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Gardening suggestions for yellowing leaves on palo brea trees

Author: Cathy Cromell
Issue: May, 2013, Page 119


Q - I water my palo brea tree three times a week for 20 minutes each. Recently, its leaves began to yellow at the edges. Does it need more or less water?

A -  Your palo brea (Parkinsonia praecox) is being watered too frequently for too short of a time period, as if you were irrigating shallow-rooted grass. University of Arizona Pima County Master Gardener Linda Drew provides the following information from the publication, Mesquite and Palo Verde Trees for the Urban Landscape, which you can download at

“Palo verde trees are extremely drought tolerant once established, but vary in their tolerance to irrigation,” she notes. P. florida is the most tolerant of frequently irrigated conditions such as lawns, while P. microphylla does not tolerate frequent irrigation, she notes. Even when tolerant of turf conditions, desert trees—including palo verdes—are not recommended in turf. The shallow, frequent irrigations to maintain turf can lead to possible tree toppling and loss.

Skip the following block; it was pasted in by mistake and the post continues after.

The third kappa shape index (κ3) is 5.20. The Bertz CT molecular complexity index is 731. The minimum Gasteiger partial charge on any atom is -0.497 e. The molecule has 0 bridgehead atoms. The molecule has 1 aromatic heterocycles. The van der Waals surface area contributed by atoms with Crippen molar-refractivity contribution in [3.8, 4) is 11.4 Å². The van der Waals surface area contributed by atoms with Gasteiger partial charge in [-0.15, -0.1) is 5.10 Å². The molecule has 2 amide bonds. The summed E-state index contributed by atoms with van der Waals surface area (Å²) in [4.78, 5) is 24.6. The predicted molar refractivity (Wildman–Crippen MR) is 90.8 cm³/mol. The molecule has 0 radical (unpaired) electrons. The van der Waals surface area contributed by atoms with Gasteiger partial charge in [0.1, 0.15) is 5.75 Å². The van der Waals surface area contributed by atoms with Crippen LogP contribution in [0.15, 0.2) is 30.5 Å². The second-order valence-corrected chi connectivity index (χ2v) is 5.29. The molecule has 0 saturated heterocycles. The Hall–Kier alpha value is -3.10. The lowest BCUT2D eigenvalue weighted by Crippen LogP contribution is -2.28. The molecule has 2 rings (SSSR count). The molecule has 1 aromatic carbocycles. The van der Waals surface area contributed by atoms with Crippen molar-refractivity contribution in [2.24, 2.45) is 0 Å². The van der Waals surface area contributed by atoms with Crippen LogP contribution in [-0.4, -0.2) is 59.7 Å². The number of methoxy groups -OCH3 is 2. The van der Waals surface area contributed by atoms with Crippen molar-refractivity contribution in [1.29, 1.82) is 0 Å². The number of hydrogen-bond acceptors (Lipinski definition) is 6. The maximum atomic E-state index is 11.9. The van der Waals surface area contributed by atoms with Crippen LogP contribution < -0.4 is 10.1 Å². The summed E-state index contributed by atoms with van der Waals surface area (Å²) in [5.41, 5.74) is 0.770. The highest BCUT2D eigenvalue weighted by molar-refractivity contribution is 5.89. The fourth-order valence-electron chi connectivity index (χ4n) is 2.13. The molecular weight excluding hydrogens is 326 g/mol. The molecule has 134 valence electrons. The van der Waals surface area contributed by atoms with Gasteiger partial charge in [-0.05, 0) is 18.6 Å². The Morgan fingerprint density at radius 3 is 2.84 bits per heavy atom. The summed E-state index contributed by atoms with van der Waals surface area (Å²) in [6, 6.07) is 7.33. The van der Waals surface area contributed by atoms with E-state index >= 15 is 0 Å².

The Arizona Arboretums’ website ( provides this guidance for watering palo brea: “Looks best with deep, widely-spaced irrigation. Water every month or two until established; then only during long droughts.” It is recommended to adjust your irrigation schedule, allowing sufficient time for water to soak to a depth of 3 feet with each application. Use a soil probe (any long, pointed piece of metal) to determine how far water penetrates. The probe will move easily through moist soil but stop at dry, hard soil.
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